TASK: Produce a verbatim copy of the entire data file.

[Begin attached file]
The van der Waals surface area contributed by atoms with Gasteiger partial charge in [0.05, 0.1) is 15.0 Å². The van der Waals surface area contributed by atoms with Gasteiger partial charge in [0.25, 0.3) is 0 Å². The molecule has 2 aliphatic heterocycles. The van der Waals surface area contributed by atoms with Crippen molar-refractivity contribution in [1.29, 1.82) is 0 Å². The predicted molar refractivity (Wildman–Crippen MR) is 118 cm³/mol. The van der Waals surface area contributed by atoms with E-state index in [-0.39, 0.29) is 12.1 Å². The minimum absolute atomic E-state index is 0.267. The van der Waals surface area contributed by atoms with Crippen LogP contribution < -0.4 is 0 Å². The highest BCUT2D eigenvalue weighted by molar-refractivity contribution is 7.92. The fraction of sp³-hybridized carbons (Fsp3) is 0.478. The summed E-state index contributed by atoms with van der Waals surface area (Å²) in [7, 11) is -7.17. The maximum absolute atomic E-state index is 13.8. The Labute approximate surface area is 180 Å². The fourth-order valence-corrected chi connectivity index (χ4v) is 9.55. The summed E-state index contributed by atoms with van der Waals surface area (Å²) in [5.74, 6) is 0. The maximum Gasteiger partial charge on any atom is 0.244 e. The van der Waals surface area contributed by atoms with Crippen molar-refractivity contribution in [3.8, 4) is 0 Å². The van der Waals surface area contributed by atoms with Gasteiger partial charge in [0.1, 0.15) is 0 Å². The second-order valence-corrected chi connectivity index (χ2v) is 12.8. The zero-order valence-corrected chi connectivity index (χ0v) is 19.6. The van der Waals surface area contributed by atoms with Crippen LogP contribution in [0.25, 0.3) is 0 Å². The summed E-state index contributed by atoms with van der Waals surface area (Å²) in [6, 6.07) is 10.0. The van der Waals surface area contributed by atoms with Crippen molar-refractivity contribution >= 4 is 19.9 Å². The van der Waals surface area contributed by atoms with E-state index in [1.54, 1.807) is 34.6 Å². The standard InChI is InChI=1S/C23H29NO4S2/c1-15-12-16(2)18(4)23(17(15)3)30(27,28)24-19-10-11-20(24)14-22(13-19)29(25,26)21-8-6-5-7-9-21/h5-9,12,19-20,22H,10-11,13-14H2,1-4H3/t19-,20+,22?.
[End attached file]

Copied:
The van der Waals surface area contributed by atoms with Gasteiger partial charge in [0.05, 0.1) is 15.0 Å². The van der Waals surface area contributed by atoms with Gasteiger partial charge in [0.25, 0.3) is 0 Å². The molecule has 2 aliphatic heterocycles. The van der Waals surface area contributed by atoms with Crippen molar-refractivity contribution in [1.29, 1.82) is 0 Å². The predicted molar refractivity (Wildman–Crippen MR) is 118 cm³/mol. The van der Waals surface area contributed by atoms with E-state index in [-0.39, 0.29) is 12.1 Å². The minimum absolute atomic E-state index is 0.267. The van der Waals surface area contributed by atoms with Crippen LogP contribution < -0.4 is 0 Å². The highest BCUT2D eigenvalue weighted by molar-refractivity contribution is 7.92. The fraction of sp³-hybridized carbons (Fsp3) is 0.478. The summed E-state index contributed by atoms with van der Waals surface area (Å²) in [7, 11) is -7.17. The maximum absolute atomic E-state index is 13.8. The Labute approximate surface area is 180 Å². The fourth-order valence-corrected chi connectivity index (χ4v) is 9.55. The summed E-state index contributed by atoms with van der Waals surface area (Å²) in [5.74, 6) is 0. The maximum Gasteiger partial charge on any atom is 0.244 e. The van der Waals surface area contributed by atoms with Crippen molar-refractivity contribution in [3.8, 4) is 0 Å². The van der Waals surface area contributed by atoms with Gasteiger partial charge in [0.1, 0.15) is 0 Å². The second-order valence-corrected chi connectivity index (χ2v) is 12.8. The zero-order valence-corrected chi connectivity index (χ0v) is 19.6. The van der Waals surface area contributed by atoms with Crippen LogP contribution in [0.25, 0.3) is 0 Å². The summed E-state index contributed by atoms with van der Waals surface area (Å²) in [6, 6.07) is 10.0. The van der Waals surface area contributed by atoms with Crippen molar-refractivity contribution >= 4 is 19.9 Å². The van der Waals surface area contributed by atoms with E-state index in [1.54, 1.807) is 34.6 Å². The standard InChI is InChI=1S/C23H29NO4S2/c1-15-12-16(2)18(4)23(17(15)3)30(27,28)24-19-10-11-20(24)14-22(13-19)29(25,26)21-8-6-5-7-9-21/h5-9,12,19-20,22H,10-11,13-14H2,1-4H3/t19-,20+,22?.